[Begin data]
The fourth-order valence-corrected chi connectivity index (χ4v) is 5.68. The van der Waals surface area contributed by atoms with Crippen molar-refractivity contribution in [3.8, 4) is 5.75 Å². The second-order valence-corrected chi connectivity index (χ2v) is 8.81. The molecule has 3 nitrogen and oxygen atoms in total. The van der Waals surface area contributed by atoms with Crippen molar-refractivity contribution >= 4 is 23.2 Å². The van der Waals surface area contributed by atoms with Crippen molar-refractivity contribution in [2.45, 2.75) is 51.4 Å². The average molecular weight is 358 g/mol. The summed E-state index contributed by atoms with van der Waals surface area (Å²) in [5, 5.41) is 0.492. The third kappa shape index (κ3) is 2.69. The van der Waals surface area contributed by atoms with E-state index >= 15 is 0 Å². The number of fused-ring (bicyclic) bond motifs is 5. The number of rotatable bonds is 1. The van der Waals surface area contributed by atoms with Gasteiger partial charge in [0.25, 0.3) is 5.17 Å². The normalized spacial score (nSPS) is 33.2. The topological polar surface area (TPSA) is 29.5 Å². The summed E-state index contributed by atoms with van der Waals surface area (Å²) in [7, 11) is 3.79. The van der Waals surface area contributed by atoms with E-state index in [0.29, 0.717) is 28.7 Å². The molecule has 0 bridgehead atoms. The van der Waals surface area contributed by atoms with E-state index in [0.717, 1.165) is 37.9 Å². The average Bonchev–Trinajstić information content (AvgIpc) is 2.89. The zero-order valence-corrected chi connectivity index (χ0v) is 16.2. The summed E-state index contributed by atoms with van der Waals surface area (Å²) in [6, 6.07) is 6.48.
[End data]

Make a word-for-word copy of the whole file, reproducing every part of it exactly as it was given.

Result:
The fourth-order valence-corrected chi connectivity index (χ4v) is 5.68. The van der Waals surface area contributed by atoms with Crippen molar-refractivity contribution in [3.8, 4) is 5.75 Å². The second-order valence-corrected chi connectivity index (χ2v) is 8.81. The molecule has 3 nitrogen and oxygen atoms in total. The van der Waals surface area contributed by atoms with Crippen molar-refractivity contribution >= 4 is 23.2 Å². The van der Waals surface area contributed by atoms with Crippen molar-refractivity contribution in [2.45, 2.75) is 51.4 Å². The average molecular weight is 358 g/mol. The summed E-state index contributed by atoms with van der Waals surface area (Å²) in [5, 5.41) is 0.492. The third kappa shape index (κ3) is 2.69. The van der Waals surface area contributed by atoms with E-state index >= 15 is 0 Å². The number of fused-ring (bicyclic) bond motifs is 5. The number of rotatable bonds is 1. The van der Waals surface area contributed by atoms with Gasteiger partial charge in [0.25, 0.3) is 5.17 Å². The normalized spacial score (nSPS) is 33.2. The topological polar surface area (TPSA) is 29.5 Å². The summed E-state index contributed by atoms with van der Waals surface area (Å²) in [7, 11) is 3.79. The van der Waals surface area contributed by atoms with E-state index in [0.29, 0.717) is 28.7 Å². The molecule has 0 bridgehead atoms. The van der Waals surface area contributed by atoms with E-state index in [0.717, 1.165) is 37.9 Å². The average Bonchev–Trinajstić information content (AvgIpc) is 2.89. The zero-order valence-corrected chi connectivity index (χ0v) is 16.2. The summed E-state index contributed by atoms with van der Waals surface area (Å²) in [6, 6.07) is 6.48.